The most important part of my dinacharya, my daily routine, is the time I spend in stillness. You can read about my full Ayurvedic dinacharya here, but for this post, I’m going to focus on the piece that takes place on my meditation cushion in my sweet little spiritual corner.

One of the things I love most about my spiritual path is that it can be a completely solitary practice. All that is needed for spiritual commune with the divine is to turn inside myself. The Siddha Yoga mantra, Om Namah Shivaya, means essentially that God lives in you, as you…so you don’t need to seek anything outside of yourself. You are whole and complete, just as you are. While it’s wonderful to share space and intention with others of the same belief system, it’s also so lovely to be able to rest, restore, renew and recharge every single day without needing to leave my home.


When I come to the cushion, the first thing I do is to light candles and incense to invoke and connect with my spiritual teacher and the aspects of divinity within myself that I treasure most- motherhood and love, joy and compassion, foundation and family, goodness and contentment, power and strength. And then I slowly sink into my inner stillness and inquire how I’m doing on the four dimensions of wellbeing- physical, intellectual, emotional and spiritual. I rotate through each of them and listen and feel for what is coming up, what areas I’m feeling like I could use some support. And this is how I choose my malas for the day.

Energetic Choice

I select a full mala with 108 beads for my meditation practice and at least one wrist mala to wear throughout the day as a reminder of my practice. I am fortunate to have a fairly substantial collection of malas made from different materials that are designed to bring forth certain qualities. My favorite store to purchase malas is The Beautiful Nomad. I prefer the 8mm beads included on the tassel malas. Each mala is named after an attribute that is drawn from the stones they are crafted from.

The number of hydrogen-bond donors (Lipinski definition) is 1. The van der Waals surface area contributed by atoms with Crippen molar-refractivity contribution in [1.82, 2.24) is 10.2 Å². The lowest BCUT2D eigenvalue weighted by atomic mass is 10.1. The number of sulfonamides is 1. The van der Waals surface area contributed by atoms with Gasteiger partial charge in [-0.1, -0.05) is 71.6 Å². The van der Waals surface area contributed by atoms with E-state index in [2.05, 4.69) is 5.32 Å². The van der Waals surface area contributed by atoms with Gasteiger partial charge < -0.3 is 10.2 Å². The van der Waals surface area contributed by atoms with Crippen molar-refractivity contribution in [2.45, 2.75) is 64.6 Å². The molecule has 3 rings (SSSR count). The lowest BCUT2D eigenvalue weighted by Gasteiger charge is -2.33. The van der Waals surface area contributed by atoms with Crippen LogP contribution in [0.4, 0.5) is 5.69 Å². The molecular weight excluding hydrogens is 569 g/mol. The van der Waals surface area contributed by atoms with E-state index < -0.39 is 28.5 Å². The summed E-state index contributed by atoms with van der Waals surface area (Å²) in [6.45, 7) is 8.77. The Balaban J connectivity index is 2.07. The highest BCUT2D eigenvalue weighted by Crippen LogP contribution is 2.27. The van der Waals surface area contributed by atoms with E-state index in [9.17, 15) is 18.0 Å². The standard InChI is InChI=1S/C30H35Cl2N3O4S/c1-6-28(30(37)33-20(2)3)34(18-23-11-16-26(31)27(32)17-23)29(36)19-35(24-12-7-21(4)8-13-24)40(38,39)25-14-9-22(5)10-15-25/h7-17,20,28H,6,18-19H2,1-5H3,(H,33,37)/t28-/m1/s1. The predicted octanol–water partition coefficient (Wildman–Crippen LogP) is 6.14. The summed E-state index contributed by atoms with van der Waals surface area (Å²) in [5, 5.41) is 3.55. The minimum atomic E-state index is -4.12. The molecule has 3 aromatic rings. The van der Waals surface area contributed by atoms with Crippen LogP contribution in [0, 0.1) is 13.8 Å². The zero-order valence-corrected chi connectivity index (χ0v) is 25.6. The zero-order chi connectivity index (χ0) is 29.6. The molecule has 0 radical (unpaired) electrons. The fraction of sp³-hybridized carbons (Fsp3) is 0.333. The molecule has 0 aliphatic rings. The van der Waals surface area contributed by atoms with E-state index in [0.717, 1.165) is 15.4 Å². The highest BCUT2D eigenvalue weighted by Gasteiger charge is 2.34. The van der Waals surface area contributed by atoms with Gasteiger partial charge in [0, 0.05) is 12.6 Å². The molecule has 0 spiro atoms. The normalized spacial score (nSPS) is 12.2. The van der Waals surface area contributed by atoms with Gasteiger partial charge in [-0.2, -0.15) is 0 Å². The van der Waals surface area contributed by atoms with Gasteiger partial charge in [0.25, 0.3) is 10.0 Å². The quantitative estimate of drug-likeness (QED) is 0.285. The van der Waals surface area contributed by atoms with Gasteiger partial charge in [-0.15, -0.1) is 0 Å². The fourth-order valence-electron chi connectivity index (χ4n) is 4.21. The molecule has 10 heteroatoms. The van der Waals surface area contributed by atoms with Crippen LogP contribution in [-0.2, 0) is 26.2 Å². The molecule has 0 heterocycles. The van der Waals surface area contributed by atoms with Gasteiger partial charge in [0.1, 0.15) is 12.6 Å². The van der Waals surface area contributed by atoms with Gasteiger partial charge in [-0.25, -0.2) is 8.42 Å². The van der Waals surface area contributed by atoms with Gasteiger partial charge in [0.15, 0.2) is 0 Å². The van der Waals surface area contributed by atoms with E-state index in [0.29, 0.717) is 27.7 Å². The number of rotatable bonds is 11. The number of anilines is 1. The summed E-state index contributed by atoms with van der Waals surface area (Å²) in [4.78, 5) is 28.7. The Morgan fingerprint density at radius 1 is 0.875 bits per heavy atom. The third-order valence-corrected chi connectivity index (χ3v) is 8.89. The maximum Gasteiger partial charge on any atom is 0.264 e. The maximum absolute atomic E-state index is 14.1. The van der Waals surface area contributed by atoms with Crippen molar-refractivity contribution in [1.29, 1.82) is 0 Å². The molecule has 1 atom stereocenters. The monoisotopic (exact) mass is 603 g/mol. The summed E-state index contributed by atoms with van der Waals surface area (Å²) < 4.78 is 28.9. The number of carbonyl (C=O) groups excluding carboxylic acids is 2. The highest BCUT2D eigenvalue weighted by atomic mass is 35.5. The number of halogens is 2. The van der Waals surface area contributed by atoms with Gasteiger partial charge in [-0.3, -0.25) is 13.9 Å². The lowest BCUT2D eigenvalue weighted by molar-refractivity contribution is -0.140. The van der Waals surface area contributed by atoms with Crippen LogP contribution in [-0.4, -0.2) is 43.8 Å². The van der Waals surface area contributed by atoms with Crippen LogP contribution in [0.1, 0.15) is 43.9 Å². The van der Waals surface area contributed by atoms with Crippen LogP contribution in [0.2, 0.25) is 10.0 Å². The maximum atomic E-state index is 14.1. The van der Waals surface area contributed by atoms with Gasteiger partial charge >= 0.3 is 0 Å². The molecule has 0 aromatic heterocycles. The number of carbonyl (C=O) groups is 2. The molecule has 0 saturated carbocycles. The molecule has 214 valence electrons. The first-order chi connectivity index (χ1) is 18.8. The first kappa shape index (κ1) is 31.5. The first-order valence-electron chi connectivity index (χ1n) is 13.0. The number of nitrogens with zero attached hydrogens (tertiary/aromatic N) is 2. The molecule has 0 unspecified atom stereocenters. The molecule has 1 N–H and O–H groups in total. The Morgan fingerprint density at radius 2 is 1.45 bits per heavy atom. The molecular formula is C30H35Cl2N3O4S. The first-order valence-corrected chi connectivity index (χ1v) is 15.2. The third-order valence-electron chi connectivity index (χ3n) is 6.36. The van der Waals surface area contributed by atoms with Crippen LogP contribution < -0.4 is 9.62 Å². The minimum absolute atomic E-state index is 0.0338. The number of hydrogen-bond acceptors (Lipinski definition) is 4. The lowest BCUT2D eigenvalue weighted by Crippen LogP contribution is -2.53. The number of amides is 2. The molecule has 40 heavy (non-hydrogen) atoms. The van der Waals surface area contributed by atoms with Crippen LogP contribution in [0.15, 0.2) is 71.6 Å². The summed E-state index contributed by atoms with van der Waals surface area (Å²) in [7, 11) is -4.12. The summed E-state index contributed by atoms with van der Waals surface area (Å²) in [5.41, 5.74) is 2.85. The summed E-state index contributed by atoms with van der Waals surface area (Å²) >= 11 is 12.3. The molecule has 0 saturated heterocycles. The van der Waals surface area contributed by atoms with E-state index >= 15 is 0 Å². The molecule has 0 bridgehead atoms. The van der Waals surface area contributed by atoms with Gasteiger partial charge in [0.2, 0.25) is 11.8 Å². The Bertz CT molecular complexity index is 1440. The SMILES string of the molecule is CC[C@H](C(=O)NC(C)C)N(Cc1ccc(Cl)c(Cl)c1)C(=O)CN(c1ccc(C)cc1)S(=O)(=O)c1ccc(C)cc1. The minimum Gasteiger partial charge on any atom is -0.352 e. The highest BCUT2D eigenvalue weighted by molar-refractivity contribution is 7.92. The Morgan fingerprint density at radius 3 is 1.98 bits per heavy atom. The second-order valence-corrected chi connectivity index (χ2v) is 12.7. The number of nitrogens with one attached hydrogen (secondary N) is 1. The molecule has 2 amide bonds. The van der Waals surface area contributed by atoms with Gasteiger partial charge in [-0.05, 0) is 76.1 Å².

So, on days where I am feeling drained or tired, I might choose Resilience. On days where I am feeling anxious, I can choose Peace or Tranquility. On days where I am feeling adrift or muddled, I can use Clarity or Illumination. On days where I have too much rajas energy (overactive) I can use Grounding. Or on days where I am feeling raw, I can choose Comfort or Soothe. For days where I want to harness creativity, Dream. Or when I need to go deep, I can choose Wisdom. Or if I need to connect to nature, I use a sandalwood, rosewood, cedar or bodhi seed mala (these, I mostly buy from Dharma Shop, which is also where the bulk of my Tibetan singing bowls were sourced.

For the wrist mala(s), I may select the same wrist mala as my full mala, or I may go in a different direction. For example, I might choose Heal or Calm, or a protection against negative energy. Building in a scan of my wellbeing as part of my daily ritual helps me to call in what I need and to make sure I am bringing my self-care to the forefront of my day.

Your Practice

I invite you to think about the feelings you feel most throughout your day that you’d like to counterbalance or reduce and think about ways you can do that. It doesn’t have to be a mala- it can be a stone you carry in your pocket and rub, or a scarf or shawl you drape around yourself. The key is to be in touch non-judgmentally with your needs, find ways to bring in more of what you are craving and to release that which does not serve you.

Love and light,


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